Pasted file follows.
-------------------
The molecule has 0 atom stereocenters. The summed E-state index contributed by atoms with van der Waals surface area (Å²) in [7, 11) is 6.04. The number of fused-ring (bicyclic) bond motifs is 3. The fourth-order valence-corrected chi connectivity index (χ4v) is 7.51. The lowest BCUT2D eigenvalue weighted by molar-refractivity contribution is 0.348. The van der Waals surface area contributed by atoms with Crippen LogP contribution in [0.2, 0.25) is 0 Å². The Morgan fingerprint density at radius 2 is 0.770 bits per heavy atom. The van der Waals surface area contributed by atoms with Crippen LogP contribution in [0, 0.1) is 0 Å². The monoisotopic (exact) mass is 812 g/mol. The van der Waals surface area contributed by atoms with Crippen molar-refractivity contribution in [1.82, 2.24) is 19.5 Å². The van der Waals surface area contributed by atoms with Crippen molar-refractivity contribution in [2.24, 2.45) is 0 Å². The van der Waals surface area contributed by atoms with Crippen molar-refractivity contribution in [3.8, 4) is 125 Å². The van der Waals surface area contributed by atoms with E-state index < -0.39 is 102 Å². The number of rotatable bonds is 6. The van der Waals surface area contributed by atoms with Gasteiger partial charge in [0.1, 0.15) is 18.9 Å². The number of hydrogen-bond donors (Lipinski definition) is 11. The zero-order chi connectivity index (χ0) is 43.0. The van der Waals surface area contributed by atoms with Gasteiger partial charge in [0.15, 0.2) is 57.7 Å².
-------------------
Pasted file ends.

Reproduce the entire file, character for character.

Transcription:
The molecule has 0 atom stereocenters. The summed E-state index contributed by atoms with van der Waals surface area (Å²) in [7, 11) is 6.04. The number of fused-ring (bicyclic) bond motifs is 3. The fourth-order valence-corrected chi connectivity index (χ4v) is 7.51. The lowest BCUT2D eigenvalue weighted by molar-refractivity contribution is 0.348. The van der Waals surface area contributed by atoms with Crippen LogP contribution in [0.2, 0.25) is 0 Å². The Morgan fingerprint density at radius 2 is 0.770 bits per heavy atom. The van der Waals surface area contributed by atoms with Crippen LogP contribution in [0, 0.1) is 0 Å². The monoisotopic (exact) mass is 812 g/mol. The van der Waals surface area contributed by atoms with Crippen molar-refractivity contribution in [1.82, 2.24) is 19.5 Å². The van der Waals surface area contributed by atoms with Crippen molar-refractivity contribution in [2.24, 2.45) is 0 Å². The van der Waals surface area contributed by atoms with Crippen molar-refractivity contribution in [3.8, 4) is 125 Å². The van der Waals surface area contributed by atoms with E-state index < -0.39 is 102 Å². The number of rotatable bonds is 6. The van der Waals surface area contributed by atoms with Gasteiger partial charge in [0.1, 0.15) is 18.9 Å². The number of hydrogen-bond donors (Lipinski definition) is 11. The zero-order chi connectivity index (χ0) is 43.0. The van der Waals surface area contributed by atoms with Gasteiger partial charge in [0.15, 0.2) is 57.7 Å².